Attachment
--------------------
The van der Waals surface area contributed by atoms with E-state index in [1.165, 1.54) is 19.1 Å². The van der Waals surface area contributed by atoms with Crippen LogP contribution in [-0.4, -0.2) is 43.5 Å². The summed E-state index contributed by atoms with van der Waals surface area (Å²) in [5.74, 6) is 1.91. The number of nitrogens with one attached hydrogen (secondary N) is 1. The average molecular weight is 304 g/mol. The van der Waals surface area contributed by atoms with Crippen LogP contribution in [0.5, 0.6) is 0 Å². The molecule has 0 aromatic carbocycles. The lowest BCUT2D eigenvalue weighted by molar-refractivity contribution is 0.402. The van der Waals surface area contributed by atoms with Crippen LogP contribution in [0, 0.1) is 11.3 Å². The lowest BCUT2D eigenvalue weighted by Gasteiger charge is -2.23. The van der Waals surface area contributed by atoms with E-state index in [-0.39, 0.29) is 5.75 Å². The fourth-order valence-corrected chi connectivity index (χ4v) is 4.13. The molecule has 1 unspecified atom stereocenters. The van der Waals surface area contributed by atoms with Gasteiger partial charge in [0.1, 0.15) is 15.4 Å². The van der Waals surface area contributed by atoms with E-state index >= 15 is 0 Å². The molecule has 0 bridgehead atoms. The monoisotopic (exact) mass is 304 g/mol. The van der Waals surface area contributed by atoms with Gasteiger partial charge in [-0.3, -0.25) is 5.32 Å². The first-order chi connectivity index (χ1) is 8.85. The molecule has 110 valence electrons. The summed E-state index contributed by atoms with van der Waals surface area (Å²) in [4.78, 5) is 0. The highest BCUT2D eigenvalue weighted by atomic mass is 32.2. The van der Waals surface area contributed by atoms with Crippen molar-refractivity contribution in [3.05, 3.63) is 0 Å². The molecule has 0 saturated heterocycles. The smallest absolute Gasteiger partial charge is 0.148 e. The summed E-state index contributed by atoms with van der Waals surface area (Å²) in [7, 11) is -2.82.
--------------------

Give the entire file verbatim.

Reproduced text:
The van der Waals surface area contributed by atoms with E-state index in [1.165, 1.54) is 19.1 Å². The van der Waals surface area contributed by atoms with Crippen LogP contribution in [-0.4, -0.2) is 43.5 Å². The summed E-state index contributed by atoms with van der Waals surface area (Å²) in [5.74, 6) is 1.91. The number of nitrogens with one attached hydrogen (secondary N) is 1. The average molecular weight is 304 g/mol. The van der Waals surface area contributed by atoms with Crippen LogP contribution in [0.5, 0.6) is 0 Å². The molecule has 0 aromatic carbocycles. The lowest BCUT2D eigenvalue weighted by molar-refractivity contribution is 0.402. The van der Waals surface area contributed by atoms with Crippen LogP contribution in [0, 0.1) is 11.3 Å². The lowest BCUT2D eigenvalue weighted by Gasteiger charge is -2.23. The van der Waals surface area contributed by atoms with E-state index in [-0.39, 0.29) is 5.75 Å². The fourth-order valence-corrected chi connectivity index (χ4v) is 4.13. The molecule has 1 unspecified atom stereocenters. The van der Waals surface area contributed by atoms with Gasteiger partial charge in [0.1, 0.15) is 15.4 Å². The van der Waals surface area contributed by atoms with E-state index >= 15 is 0 Å². The molecule has 0 bridgehead atoms. The monoisotopic (exact) mass is 304 g/mol. The van der Waals surface area contributed by atoms with Gasteiger partial charge in [-0.3, -0.25) is 5.32 Å². The first-order chi connectivity index (χ1) is 8.85. The molecule has 110 valence electrons. The summed E-state index contributed by atoms with van der Waals surface area (Å²) in [4.78, 5) is 0. The highest BCUT2D eigenvalue weighted by atomic mass is 32.2. The van der Waals surface area contributed by atoms with Crippen molar-refractivity contribution in [3.05, 3.63) is 0 Å². The molecule has 0 saturated heterocycles. The smallest absolute Gasteiger partial charge is 0.148 e. The summed E-state index contributed by atoms with van der Waals surface area (Å²) in [7, 11) is -2.82.